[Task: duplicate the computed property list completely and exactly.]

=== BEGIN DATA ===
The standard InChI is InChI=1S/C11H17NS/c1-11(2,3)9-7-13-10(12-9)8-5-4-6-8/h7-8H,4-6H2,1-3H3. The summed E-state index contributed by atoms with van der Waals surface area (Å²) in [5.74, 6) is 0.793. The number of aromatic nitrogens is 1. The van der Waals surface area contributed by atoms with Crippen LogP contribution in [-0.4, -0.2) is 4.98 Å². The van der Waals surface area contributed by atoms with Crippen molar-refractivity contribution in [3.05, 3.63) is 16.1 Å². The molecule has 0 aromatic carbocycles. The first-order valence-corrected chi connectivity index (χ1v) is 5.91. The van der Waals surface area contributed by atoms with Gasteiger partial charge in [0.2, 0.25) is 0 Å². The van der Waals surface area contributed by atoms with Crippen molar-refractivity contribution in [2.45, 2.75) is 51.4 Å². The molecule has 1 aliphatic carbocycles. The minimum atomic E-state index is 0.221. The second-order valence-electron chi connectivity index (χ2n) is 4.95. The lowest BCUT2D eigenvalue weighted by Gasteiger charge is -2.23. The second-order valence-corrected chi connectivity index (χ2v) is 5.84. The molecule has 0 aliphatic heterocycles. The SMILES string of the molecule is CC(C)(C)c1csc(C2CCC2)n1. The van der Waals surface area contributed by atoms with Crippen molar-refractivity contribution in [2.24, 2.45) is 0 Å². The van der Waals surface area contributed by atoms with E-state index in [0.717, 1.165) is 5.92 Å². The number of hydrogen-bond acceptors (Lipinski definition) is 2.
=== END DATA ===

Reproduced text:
The standard InChI is InChI=1S/C11H17NS/c1-11(2,3)9-7-13-10(12-9)8-5-4-6-8/h7-8H,4-6H2,1-3H3. The summed E-state index contributed by atoms with van der Waals surface area (Å²) in [5.74, 6) is 0.793. The number of aromatic nitrogens is 1. The van der Waals surface area contributed by atoms with Crippen LogP contribution in [-0.4, -0.2) is 4.98 Å². The van der Waals surface area contributed by atoms with Crippen molar-refractivity contribution in [3.05, 3.63) is 16.1 Å². The molecule has 0 aromatic carbocycles. The first-order valence-corrected chi connectivity index (χ1v) is 5.91. The van der Waals surface area contributed by atoms with Gasteiger partial charge in [0.2, 0.25) is 0 Å². The van der Waals surface area contributed by atoms with Crippen molar-refractivity contribution in [2.45, 2.75) is 51.4 Å². The molecule has 1 aliphatic carbocycles. The minimum atomic E-state index is 0.221. The second-order valence-electron chi connectivity index (χ2n) is 4.95. The lowest BCUT2D eigenvalue weighted by Gasteiger charge is -2.23. The second-order valence-corrected chi connectivity index (χ2v) is 5.84. The molecule has 0 aliphatic heterocycles. The SMILES string of the molecule is CC(C)(C)c1csc(C2CCC2)n1. The van der Waals surface area contributed by atoms with Crippen molar-refractivity contribution in [2.24, 2.45) is 0 Å². The van der Waals surface area contributed by atoms with E-state index in [0.717, 1.165) is 5.92 Å². The number of hydrogen-bond acceptors (Lipinski definition) is 2.